• T: The time window. This value sets the width of the time window for the calcuations. The value of this window sets the number of frequencies that are required to do the calculation, hence it is directly related to the computation costs. The value should be tuned to the expected dispersal of the arrival pattern. Too large a value just means that more frequencies than needed have to be calculated.
  • dzm: The depth interval used for output depth decimation. This number is not related to the calculation, per se, but is related to how coarsely the results are subsampled for plotting. Too small a value results in a grainy looking figure.

  • fc: The center frequency desired. 75 Hz for ATOC-like transmissions, 250-Hz for HLF-5-like transmissions.
  • fs: Sample frequency, generally 4X the center frequency.
  • N: The number of frequencies for the calculation=fs*T. (not a user specified parameter, except through T.)
  • df: The frequency increment=fs/N. (not a user specified parameter, except through T.)

  • tdelay: The time delay, which sets the start time for the window of width T. This value should be roughly the range divided by a nominal sound speed, c0. c0=1485 or 1490 m/s. The value of tdelay is used to place the prediction in the correct (unaliased) time window.

  • attn: Attenuation. The default attenuation is 0.5 db/wavelength 100m below the bottom, and 5db/wavelength 300m below the bottom. Bottom reflections are/were discouraged in this code. Attenuation is a two row matrix, the top row being attenuation 100 m below the bottom (0.5), the second row row being below that (5). The exact parameterizations vary wildly in the actual ocean, and are poorly modeled, in any case. The default choices for sediment density and speed are unrealistic, but since the attenuation is so high one wouldn't notice. A somewhat more realistic WAG (Wild Ass Guess) as opposed to the SWAG (Stupid Wild Ass Guess) that I used might be rho=1.1 kg/l, cs=1700 m/s.

Mex file compilation

The package includes two C routines, matrc.c and solvetri.c, that should be compiled to obtain mex-files for these functions. These routines will allow the RAM code to run more than an order of magnitude faster. There are two ways to compile these routines:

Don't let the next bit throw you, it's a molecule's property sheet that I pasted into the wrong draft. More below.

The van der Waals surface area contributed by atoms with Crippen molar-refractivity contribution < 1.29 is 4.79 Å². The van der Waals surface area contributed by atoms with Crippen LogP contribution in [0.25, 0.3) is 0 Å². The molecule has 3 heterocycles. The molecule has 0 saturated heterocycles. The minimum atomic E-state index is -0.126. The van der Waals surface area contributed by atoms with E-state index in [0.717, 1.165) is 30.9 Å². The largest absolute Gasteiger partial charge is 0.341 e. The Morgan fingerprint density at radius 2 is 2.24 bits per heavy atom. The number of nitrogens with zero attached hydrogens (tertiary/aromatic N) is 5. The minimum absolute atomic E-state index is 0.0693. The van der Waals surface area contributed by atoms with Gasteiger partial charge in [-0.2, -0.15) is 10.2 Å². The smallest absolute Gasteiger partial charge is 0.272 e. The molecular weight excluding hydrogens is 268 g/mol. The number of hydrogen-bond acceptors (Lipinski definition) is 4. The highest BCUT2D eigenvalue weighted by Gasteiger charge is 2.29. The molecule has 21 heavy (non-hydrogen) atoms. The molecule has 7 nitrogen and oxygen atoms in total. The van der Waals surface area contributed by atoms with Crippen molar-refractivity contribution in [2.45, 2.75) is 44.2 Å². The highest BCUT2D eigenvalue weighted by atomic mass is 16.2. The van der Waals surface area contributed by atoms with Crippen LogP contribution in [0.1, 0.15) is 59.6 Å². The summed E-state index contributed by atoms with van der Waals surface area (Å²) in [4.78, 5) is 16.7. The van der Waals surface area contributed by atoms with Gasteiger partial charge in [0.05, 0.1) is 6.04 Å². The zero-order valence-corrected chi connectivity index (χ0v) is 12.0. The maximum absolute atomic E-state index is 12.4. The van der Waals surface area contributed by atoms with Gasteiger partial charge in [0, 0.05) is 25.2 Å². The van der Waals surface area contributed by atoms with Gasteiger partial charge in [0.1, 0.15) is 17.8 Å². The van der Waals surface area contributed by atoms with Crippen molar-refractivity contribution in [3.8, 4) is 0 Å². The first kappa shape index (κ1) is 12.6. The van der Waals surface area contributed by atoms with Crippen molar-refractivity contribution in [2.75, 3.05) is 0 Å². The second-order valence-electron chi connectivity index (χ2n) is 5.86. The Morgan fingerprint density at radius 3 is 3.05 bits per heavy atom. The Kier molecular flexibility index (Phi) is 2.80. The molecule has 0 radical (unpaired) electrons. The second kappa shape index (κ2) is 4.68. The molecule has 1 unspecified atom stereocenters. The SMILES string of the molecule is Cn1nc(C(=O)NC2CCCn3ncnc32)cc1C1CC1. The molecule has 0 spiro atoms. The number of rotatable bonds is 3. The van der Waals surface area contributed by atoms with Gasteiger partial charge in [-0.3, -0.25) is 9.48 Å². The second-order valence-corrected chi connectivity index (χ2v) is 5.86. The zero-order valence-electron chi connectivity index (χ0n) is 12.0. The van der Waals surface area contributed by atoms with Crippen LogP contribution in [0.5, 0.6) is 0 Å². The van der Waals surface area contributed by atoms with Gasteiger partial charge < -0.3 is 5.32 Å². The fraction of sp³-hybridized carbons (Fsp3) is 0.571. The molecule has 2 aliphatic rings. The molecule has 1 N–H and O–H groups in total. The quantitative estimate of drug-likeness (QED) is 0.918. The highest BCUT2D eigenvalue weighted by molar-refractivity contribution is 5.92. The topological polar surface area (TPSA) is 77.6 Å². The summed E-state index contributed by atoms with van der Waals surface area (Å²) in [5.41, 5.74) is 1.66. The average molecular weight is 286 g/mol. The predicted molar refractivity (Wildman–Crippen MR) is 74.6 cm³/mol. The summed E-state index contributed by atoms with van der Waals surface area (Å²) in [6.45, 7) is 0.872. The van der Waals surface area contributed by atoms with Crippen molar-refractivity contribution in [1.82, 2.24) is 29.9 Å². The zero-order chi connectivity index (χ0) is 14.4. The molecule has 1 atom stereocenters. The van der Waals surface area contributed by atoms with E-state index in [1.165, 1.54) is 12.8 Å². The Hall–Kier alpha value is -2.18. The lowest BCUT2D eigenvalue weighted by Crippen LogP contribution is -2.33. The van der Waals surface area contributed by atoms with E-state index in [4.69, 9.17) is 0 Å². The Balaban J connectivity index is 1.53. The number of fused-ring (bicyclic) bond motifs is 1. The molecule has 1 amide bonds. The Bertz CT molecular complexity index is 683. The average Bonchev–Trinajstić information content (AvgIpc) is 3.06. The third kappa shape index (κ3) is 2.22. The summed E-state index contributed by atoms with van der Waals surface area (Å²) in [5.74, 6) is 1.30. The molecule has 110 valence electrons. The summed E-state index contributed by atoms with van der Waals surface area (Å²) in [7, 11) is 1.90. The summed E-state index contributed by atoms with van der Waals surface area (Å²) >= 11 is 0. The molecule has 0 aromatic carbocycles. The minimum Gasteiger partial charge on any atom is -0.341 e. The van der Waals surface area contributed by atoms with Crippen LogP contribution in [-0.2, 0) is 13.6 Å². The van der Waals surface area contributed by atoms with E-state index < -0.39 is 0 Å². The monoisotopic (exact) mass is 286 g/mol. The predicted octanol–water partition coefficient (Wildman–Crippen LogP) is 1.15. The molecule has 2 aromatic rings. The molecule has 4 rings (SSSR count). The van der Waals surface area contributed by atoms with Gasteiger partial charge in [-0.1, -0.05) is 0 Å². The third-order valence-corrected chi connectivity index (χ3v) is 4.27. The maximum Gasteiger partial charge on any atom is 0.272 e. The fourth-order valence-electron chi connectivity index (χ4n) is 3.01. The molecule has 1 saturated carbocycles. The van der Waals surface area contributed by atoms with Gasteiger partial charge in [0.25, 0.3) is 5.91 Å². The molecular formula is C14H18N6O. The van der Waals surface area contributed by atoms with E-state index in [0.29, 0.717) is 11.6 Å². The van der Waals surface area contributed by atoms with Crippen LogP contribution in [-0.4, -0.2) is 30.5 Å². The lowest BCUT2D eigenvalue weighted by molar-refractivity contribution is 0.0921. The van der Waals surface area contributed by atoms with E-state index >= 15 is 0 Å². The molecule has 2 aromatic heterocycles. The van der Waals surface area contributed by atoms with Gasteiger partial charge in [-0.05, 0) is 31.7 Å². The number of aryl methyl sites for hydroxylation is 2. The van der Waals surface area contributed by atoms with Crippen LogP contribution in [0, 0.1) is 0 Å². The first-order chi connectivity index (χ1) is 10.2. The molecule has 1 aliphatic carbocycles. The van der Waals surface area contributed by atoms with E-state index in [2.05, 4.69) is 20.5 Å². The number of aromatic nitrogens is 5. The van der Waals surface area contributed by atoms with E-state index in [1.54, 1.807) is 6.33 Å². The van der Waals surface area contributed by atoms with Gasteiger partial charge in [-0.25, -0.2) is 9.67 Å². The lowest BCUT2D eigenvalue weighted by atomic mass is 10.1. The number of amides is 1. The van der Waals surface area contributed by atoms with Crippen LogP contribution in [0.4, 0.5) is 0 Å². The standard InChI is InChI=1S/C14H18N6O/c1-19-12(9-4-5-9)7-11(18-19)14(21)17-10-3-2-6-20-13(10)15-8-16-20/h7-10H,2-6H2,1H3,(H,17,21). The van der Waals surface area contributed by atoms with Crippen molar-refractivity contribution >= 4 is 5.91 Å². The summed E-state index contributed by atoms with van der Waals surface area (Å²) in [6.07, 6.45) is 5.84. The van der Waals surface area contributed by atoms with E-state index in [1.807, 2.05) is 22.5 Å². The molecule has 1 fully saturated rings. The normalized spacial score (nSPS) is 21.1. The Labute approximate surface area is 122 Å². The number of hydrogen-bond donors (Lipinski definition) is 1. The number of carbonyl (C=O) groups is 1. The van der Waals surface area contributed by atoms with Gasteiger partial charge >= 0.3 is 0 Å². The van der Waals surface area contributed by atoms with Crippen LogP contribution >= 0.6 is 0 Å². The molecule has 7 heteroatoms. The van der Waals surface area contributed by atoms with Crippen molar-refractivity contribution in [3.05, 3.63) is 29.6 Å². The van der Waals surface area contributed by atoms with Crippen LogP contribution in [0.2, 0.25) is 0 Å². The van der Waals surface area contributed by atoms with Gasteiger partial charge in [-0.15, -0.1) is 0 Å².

• Place the file "mexopts.sh" in the local directory and edit it for your own situation. The file has sections for x86, xa64, and solaris architectures, and matlab will automatically select the correct architecture for the computer you are on. Set CC, CXX, or FC to be your C-compiler, C++-compiler, or FORTRAN compiler, respectively. You can, in addition, set whatever optimization flags there (e.g., "COPTIMFLAGS") you'd like to try. With that file in the local directory, "mex matrc.c" will compile the mex file, using the options in this local file (otherwise it uses the default version in matlab's installation directory). Use the "-v" option, if you want to see what is going on.

  • Matt D. has put together a makefile that is also suitable to compile the mex files. Edit this file to set your compiler and optimization flags, and then execute "make all", which should compile the mex files and link in the appropriate libraries. This makefile is set up for the x86 architecture, and it will require significant modification to work on the xa64 architecture.

Portland group compiler options include "-fastsse -tp p7", while gnu compiler options include "-O3 -mfpmath=sse -msse -march=athlon-xp", or "-O3 -mfpmath=sse -msse2 -march=k8" for AMD64 cpus. In linux, "cat /proc/cpuinfo" will tell you what SSE support your cpu has. "Your mileage may vary."

Range Dependent Sound Speed

Range dependent sound speed is implemented by defining variables:
  • rp - ranges of profiles in meters
  • nrp - number of profiles
  • cw - matrix of sound speeds Each row is a sound speed profile.
  • zw - depth of sound speeds in meters (positive down)
In general, I think it is true that the zw have to be at a fine increment of O(1m), and the same zw should be used for all profiles. Adding range dependence will make the code run considerably slower. The following segment of matlab code will produce values appropriate for ram from the sound speeds derived from the matlab mapping package. The mapping package extracts sound speed from the WOA on 33 standard depths.